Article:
Are you looking for a career in neuromarketing, or as some prefer to call it, consumer neuroscience? How should you pursue that goal? Is such a goal even a good idea? I’ll try to provide answers, or at least some information that will let you arrive at your own answers.
Still Nascent After All These Years
I’m contacted frequently by those who think neuromarketing would be an interesting career and want to get in on the ground floor. I first wrote about this topic nearly a decade ago, and while some aspects remain similar, there are big changes afoot in specific spaces.
One surprise is that we can still talk about neuromarketing as a nascent industry despite the progress that has taken place.
The activity in the neuromarketing space has definitely picked up. We see that in various ways. Here’s a graph showing the 10-year trend in Google searches for “neuromarketing.”
The peaks tend to correspond to bursts of news coverage.
Although a lot of the talk about neuromarketing seems to be U.S.-focused, the global interest appears stronger. This chart shows a concentration of interest outside the U.S., with a particular strength in Spanish-speaking countries:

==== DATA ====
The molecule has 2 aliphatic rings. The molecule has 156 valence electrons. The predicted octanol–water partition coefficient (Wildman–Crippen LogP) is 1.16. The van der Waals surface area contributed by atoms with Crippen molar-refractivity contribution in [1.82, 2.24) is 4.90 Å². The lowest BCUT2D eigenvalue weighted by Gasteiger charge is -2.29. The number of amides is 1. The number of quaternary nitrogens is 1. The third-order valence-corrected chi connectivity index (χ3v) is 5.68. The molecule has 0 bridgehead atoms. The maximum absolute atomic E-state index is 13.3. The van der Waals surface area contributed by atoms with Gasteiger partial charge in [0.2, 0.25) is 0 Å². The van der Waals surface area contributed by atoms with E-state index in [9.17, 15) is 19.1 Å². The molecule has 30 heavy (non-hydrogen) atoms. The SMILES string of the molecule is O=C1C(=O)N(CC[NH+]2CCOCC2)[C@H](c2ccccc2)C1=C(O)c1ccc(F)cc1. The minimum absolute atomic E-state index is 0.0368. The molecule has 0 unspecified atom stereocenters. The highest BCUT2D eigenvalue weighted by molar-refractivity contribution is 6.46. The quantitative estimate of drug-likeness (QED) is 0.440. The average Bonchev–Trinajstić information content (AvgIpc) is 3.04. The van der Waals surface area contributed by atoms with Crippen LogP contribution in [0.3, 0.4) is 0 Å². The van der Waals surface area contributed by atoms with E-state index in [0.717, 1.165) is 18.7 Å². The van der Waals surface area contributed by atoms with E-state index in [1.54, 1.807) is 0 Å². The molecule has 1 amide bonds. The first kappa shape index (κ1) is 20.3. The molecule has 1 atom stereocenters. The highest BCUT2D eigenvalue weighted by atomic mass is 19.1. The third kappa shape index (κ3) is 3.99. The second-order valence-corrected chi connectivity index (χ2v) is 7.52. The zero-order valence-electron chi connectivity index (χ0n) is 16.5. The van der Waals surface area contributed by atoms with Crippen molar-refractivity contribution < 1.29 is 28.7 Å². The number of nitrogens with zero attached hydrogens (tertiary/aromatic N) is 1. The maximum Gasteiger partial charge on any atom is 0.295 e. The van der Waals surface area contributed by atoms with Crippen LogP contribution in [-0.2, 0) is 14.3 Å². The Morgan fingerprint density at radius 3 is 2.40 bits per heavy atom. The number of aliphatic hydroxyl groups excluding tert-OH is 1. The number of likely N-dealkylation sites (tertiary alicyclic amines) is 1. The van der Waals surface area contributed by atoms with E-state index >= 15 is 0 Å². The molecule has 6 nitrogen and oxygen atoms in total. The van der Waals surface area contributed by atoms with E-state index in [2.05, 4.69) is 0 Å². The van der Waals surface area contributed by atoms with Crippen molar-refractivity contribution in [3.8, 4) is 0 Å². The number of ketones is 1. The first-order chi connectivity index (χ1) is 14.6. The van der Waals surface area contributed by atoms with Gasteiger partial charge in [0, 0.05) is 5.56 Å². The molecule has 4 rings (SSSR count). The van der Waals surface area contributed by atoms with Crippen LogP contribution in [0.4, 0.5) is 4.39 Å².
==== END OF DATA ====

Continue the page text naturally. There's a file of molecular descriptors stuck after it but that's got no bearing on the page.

(The distribution of interest shown in the above chart is one reason why I’m so excited that the Spanish translation of Brainfluence has finally been released by Ediciones Urano!)
Odd discovery: Another Google Trends chart shows that neuromarketing may have gender identity issues. Searches for “el neuromarketing” and “la neuromarketing” are about equally common. Perhaps one of my Spanish-speaking readers can shed some light on this…
Also interesting is that the increasing interest in neuromarketing is a global phenomenon. Searches in the United States show a modest downward trend at the same time as the global numbers are increasing.
Adding “consumer neuroscience” didn’t make a significant difference in the chart, so this sluggish trend isn’t an artifact of terminology.
Academic Preparation for Neuromarketing Jobs
One thing that hasn’t changed is that it’s difficult to steer would-be neuromarketers in a particular academic direction. In the general field of neuromarketing, there are no well-defined, universal job descriptions or career paths.